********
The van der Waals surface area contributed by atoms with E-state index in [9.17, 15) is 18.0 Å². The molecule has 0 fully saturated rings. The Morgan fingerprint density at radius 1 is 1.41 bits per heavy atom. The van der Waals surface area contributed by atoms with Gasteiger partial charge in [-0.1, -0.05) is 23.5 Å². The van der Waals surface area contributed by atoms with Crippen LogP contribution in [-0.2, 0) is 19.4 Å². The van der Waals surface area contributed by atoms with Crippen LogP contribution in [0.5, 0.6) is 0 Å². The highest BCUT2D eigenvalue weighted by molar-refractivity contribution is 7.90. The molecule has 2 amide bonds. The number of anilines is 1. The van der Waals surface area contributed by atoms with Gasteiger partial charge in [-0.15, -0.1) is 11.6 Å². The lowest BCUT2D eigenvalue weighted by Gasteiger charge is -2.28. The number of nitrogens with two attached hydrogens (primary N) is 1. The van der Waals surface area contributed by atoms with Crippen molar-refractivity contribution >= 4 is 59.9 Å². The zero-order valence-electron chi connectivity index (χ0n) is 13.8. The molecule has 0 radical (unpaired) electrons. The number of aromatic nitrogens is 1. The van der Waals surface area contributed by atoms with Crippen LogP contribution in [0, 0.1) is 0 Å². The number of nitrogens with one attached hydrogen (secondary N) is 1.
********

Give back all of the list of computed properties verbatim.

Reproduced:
The van der Waals surface area contributed by atoms with E-state index in [9.17, 15) is 18.0 Å². The molecule has 0 fully saturated rings. The Morgan fingerprint density at radius 1 is 1.41 bits per heavy atom. The van der Waals surface area contributed by atoms with Gasteiger partial charge in [-0.1, -0.05) is 23.5 Å². The van der Waals surface area contributed by atoms with Crippen LogP contribution in [-0.2, 0) is 19.4 Å². The van der Waals surface area contributed by atoms with Crippen LogP contribution in [0.5, 0.6) is 0 Å². The highest BCUT2D eigenvalue weighted by molar-refractivity contribution is 7.90. The molecule has 2 amide bonds. The number of anilines is 1. The van der Waals surface area contributed by atoms with Gasteiger partial charge in [-0.15, -0.1) is 11.6 Å². The lowest BCUT2D eigenvalue weighted by Gasteiger charge is -2.28. The number of nitrogens with two attached hydrogens (primary N) is 1. The van der Waals surface area contributed by atoms with Crippen molar-refractivity contribution >= 4 is 59.9 Å². The zero-order valence-electron chi connectivity index (χ0n) is 13.8. The molecule has 0 radical (unpaired) electrons. The number of aromatic nitrogens is 1. The van der Waals surface area contributed by atoms with Crippen LogP contribution in [0, 0.1) is 0 Å². The number of nitrogens with one attached hydrogen (secondary N) is 1.